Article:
Shelton, Richie again lead charts
Thursday, April 26, 2012
– Lionel Richie and Blake Shelton both continue atop the Billboard charts for the week ending May 5. Richie, once again, has the best selling disc in the U.S. with "Tuskegee," while Shelton's Drink On It
leads the country song chart.
Lady Antebellum inched up one to second on the song chart with Dancin' Away With My Heart. Rascal Flatts was third, up two, with Banjo. Miranda Lambert stayed fourth with Over You.Lee Brice's former number one, A Woman Like You, was fifth, down three. Kip Moore broke into the top 10 for the first time with his single, Somethin' 'Bout a Truck, at 9. Springsteen, by Eric Church, was just behind at 10, up 2.
THE FARM's single, Home Sweet Home, rose 3 to 24. So did Love And Theft's Angel Eyes, situated at 26. Thompson Square jumped 5 to 28 with Glass. Dierks Bentley rounded out the top 30 with the biggest jumper - 5-1-5-0 - going from 37 to 30.
On the album chart, Bryan was second with "tailgates & tanlines," changing places with Rascal Flatts' "Changed" in third. Church stayed fourth with "Chief" as did Jason Aldean in fifth with "My Kinda Party."
Hank Williams III debuted at 16 with "Long Gone Daddy." Rodney Atkins was up 6 to 21 with "Take a Back Road." Hunter Hayes' self-titled debut was 23rd. Thompson Square was up 6 to 35 with their self-titled debut. Alan Jackson debuted at 38 with "The Essential Alan Jackson."
On the bluegrass album chart, Trampled By Turtles stayed first with "Stars And Satellites." Punch Brothers stood in second with "Who's Feeling Young Now?," switching spots with Carolina Chocolate Drops' "Leaving Eden." Alison Krauss & Union Station were fourth with "Paper Airplane," one ahead of "The Goat Rodeo Sessions" by Yo-Yo Ma, Stuart Duncan, Edgar Meyer and Chris Thile.
On the overall top 200 chart, Bryan was 10th, Rascal Flatts 13th and Church 18.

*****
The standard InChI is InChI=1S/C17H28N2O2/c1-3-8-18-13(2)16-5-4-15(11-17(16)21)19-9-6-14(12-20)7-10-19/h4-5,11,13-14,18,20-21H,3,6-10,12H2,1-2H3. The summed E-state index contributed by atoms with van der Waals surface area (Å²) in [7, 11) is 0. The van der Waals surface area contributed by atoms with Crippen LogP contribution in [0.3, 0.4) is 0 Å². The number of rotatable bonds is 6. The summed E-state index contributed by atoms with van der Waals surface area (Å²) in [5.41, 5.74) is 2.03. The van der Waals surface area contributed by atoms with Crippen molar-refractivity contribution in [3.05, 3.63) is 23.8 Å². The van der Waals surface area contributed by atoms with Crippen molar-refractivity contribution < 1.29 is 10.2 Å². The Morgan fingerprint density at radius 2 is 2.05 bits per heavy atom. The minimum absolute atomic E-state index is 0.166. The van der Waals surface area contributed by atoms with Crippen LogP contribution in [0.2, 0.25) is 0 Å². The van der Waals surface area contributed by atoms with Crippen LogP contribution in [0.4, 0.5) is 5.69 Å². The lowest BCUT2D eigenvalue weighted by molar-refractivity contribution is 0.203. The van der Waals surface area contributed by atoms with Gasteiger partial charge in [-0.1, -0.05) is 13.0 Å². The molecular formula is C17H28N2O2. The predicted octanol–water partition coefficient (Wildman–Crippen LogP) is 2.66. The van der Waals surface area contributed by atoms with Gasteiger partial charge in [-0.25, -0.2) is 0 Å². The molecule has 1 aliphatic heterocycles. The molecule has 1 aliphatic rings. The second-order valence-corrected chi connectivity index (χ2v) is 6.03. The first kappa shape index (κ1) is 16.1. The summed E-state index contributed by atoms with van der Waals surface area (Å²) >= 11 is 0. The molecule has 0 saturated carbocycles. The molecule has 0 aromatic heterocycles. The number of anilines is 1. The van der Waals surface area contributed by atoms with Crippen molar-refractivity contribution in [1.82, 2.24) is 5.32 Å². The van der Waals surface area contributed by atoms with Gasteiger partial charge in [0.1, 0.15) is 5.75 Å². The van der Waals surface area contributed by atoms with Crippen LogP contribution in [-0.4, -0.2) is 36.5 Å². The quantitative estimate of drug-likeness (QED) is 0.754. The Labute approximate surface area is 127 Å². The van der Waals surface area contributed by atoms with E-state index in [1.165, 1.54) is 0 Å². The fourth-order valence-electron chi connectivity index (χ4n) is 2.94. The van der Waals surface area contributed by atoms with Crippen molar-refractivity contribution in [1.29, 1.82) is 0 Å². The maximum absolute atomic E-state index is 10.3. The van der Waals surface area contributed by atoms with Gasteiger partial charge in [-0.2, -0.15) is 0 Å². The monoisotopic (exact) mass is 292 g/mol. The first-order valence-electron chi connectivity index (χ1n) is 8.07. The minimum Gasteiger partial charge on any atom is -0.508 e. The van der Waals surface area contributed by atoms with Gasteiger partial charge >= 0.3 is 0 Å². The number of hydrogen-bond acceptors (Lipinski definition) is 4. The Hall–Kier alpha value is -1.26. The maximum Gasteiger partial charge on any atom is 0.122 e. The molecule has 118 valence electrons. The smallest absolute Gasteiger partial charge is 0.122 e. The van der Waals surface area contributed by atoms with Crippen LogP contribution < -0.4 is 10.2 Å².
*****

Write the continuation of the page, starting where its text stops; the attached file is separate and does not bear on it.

More news for Blake Shelton
CD reviews for Blake Shelton
Based on a True Story
After Blake Shelton won his first CMA for Best Male Vocalist, he finally began to think he was one of the artists that would influence the direction of country music. If his latest release "Based on a True Story" is any indication, the genre is headed toward records featuring super catchy songs with homogenous themes. Every number has an infectious melody with lead single potential. The trade-off for the sonic pleasantry is a 12-song collection that is short on meaningful material, but long on fun. »»»
Cheers, It's Christmas
For his first Christmas album, Blake Shelton goes for the traditional approach. For a guy that can be a real loose cannon when appearing on The Voice, Blake sure comes off conservative throughout this 14-song collection. Most of these tracks feature full orchestrations, and it sure doesn't sound like any down home holiday celebration.
Shelton is at his best, and country-ist, when joined by fellow Okie Reba during the western swinging Oklahoma Christmas. In fact, that classy red head even »»»
Red River Blue
With the right set of songs, Blake Shelton can sound really great. "Red River Blue" just might be that right set of songs because Shelton has never sounded better. There are moments on this set where Shelton goes country-soul, a la James Otto, most notably with Ready To Roll and Drink On It, and also places where that The Voice guy voices a few power ballads, such as on I'm Sorry.
A big part of Shelton's appeal with viewers on The Voice is the way Shelton seems to think and »»»
Editorial: Walking the talk
When names like Hank Williams, Johnny Cash, Waylon and the Hag are invoked, you're talking hard core country. These are the touchstones of country , the guys who made country music what it was and still is (or maybe can be). When these folks would sing about being down-and-out and the rough-and-tumble, they knew of what they were singing about. Fast forward a few years to the country singers of today. »»»
Concert Review: Music City goes (Boston) Pop(s)
On the face of it, the idea of top shelf country songwriters coming up from Nashville to play with the Boston Pops may seem incongruous. The idea of the venerable Boston institution and fixture on the July 4 scene, playing patriotic songs doesn't have all that much to do with country.
The idea isn't without precedent, of course.... »»»
Concert Review: O'Donovan goes home
Aiofe O'Donovan had plenty of reason to be filled with good cheer. This was a hometown gig, after all, and only three days before the release of her first full-length solo debut, "Fossils."
Joking that the audience was filled with people she knew from high school and her parents' friends, O'Donovan made it clear that Boston... »»»
Country News Digest
Elsewhere in the news
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Still Fighting the War
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Aiofe O'Donovan has been on a roll. As lead singer of the well-regarded alt.-bluegrass band, Crooked Still, O'Donovan helped put the alt. in the bluegrass with her light, sometimes breathy vocals. She also gained attention for singing on two songs on "The Goat Rodeo Sessions." She's now on her own (Crooked Still is on hiatus) for her first full-length disc. »»»
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